This is the deployment of the structural and disciplinary domains of the matrix of domination, which we introduced in chapter 1. Google’s legal team is well-resourced and has the power to shape both federal laws and company policies. This confirms the need to monitor dominant groups and institutions that wield outsized power in the world (and tend to use it to secure their positions). It also affirms the need to collaborate with the groups most impacted by differentials of power. In chapter 2, and throughout this book, we have attempted to heed our own advice, featuring the voices and ideas of those with direct experience of injustice. In so doing, we have sought to feature the sites of energy that have inspired us in our work—ranging from new activist networks to data journalism startups, from librarians authoring data user guides to engineers interrogating human-reporting bias. We’ve drawn from the work of sociologists who theorize digital power, artists who challenge technological neutrality, educators who teach statistics in real-world settings, and individuals who are single-handedly compiling spreadsheets of missing data. It is from all these locations, using all these methods, and including all these people—and more—that we can challenge the matrix of domination in data science at its source.
As should now be clear, our definition of data science includes more than quantitative methods, more than “big” data, more than “artificial” intelligence, and more than “neutral” displays. We explored the limitations of such a narrow view of data science and its communication in chapter 3. There and throughout the book, we have argued that an expansive conception of data science is essential if we are to work toward our goal of remaking the world.
Enabling this feminist data science to flourish and thrive will require deliberate interventions in each phase of data work, and in our received ideas about the people and communities who perform it. In chapter 4, we showed how the decisions that are made when first collecting data go on to impact future results. In chapter 5, we debunked the myth that data science is a solo enterprise, undertaken by genius wizards working alone. Data science involves collaboration and community, as well as deep context, as we discussed in chapter 6. Equally important is the acknowledgment, as explored in chapter 7, that data science is the work of many hands.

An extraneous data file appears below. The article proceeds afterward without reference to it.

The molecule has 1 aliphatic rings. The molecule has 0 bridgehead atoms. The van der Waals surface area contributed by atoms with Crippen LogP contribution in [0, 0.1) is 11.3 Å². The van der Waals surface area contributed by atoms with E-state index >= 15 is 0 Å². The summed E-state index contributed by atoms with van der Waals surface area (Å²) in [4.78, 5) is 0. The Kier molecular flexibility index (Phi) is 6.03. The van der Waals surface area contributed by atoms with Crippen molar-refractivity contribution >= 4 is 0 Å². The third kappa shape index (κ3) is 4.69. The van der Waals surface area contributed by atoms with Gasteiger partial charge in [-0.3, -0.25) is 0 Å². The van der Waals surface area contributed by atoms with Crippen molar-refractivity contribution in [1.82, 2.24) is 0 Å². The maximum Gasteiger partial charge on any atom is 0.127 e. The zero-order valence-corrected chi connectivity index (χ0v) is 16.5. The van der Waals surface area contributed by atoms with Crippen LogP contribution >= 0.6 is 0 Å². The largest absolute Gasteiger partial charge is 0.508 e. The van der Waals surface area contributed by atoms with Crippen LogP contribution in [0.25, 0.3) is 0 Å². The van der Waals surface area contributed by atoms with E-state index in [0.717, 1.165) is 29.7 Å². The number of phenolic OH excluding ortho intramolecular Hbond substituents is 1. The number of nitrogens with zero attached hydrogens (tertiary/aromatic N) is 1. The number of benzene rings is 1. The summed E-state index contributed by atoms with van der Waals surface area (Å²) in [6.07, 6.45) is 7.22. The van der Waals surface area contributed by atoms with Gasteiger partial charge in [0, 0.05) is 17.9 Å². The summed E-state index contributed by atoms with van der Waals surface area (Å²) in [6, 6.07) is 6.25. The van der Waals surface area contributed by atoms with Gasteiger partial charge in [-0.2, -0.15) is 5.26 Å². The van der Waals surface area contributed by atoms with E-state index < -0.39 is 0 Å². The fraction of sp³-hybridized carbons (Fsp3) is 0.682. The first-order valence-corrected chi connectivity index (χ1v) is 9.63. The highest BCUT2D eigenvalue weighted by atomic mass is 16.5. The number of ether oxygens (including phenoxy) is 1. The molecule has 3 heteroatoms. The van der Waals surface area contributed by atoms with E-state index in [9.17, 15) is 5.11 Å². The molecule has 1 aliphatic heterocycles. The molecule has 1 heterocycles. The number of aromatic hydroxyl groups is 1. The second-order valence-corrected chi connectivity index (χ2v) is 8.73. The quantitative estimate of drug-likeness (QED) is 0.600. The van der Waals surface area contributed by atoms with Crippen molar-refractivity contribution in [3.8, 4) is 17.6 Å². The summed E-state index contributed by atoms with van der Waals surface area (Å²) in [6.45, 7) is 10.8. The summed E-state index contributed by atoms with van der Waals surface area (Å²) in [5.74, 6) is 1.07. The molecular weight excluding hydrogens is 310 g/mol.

Throughout the book, we have described our seven principles of data feminism: examine power, challenge power, elevate emotion and embodiment, rethink binaries and hierarchies, embrace pluralism, consider context, and make labor visible. We derived these principles from the major ideas that have emerged in the past several decades of intersectional feminist activism and critical thought. At the same time, we welcome the notion that there are many other possible starting points that share the end goal of using data (or refusing data) in order to end oppression.26
Those other starting points might come from within the academy. For example, the work of the Center for Spatial Research at Colombia, led by Laura Kurgan, uses a uniquely transdisciplinary approach that includes data science and AI, the humanities, geography, and design to investigate complicated phenomena like urban/rural displacement due to conflict (figure 8.2). Scholars like Dean Spade are using queer theory to challenge the institutions that wield data. And media studies scholars are examining the intersections of race, gender, sexuality, and data, as Shaka McGlotten does through their Black data project.27 Researchers are writing books about Indigenous statistics and Indigenous data sovereignty,28 developing decolonial design methods,29 and leading dynamic conversations about decolonizing data in both the Global North and the Global South.30 Computer scientists and AI researchers are conducting important studies on bias, as well as developing new ways to promote transparent and responsible use of AI. For example, Margaret Mitchell and her coauthors have recently proposed model cards (figure 8.3), a form of documentation that would accompany machine learning models to detail their intended uses and their technical and ethical limitations.31
There are many other possible starting points for challenging oppression in data that come out of the arts, activism, community organizing, and consciousness-raising. Cartographer Margaret Pearce’s next mapping project indigenizes the Mississippi River map to make new spaces for public dialogue about flood management. Mimi Onuoha and Mother Cyborg’s People’s Guide to AI, designed for newcomers, provides an accessible introduction to the ideas behind artificial intelligence. The activist group Economía Femini(s)ta in Argentina has an ongoing civic accountability project called Feminindex in which the group visualizes where each candidate stands in relation to a range of gender and LGBTQ+ issues (figure 8.4). The group has even produced digital trading cards for politicians, which it circulates on social media. And artist-researchers Ron Morrison and Treva Ellison disrupt Boston redlining maps from 1935 with overlays of “black queer, trans, and feminist geographies” created by the Combahee River Collective (figure 8.5). These require viewers to put on special glasses called Racialized Space Reduction Lenses (RSRL) to see beneath the surface.32
These projects are not intended to be exhaustive, and the list could go on. What is most important is not that we all share the same starting point, but rather that we nurture all of these emerging ecosystems and build links between them. We will need all of them for mobilizing resistance to the differentials of power embedded in our current datasets and data systems. And we will also need them for mobilizing courage and creativity—to imagine what data science and artificial intelligence beyond the matrix of domination might look like. The best time for resistance and reimagination is before the norms and structures and regulations of the data economy have been fully determined.
So now let’s multiply. Let’s multiply now.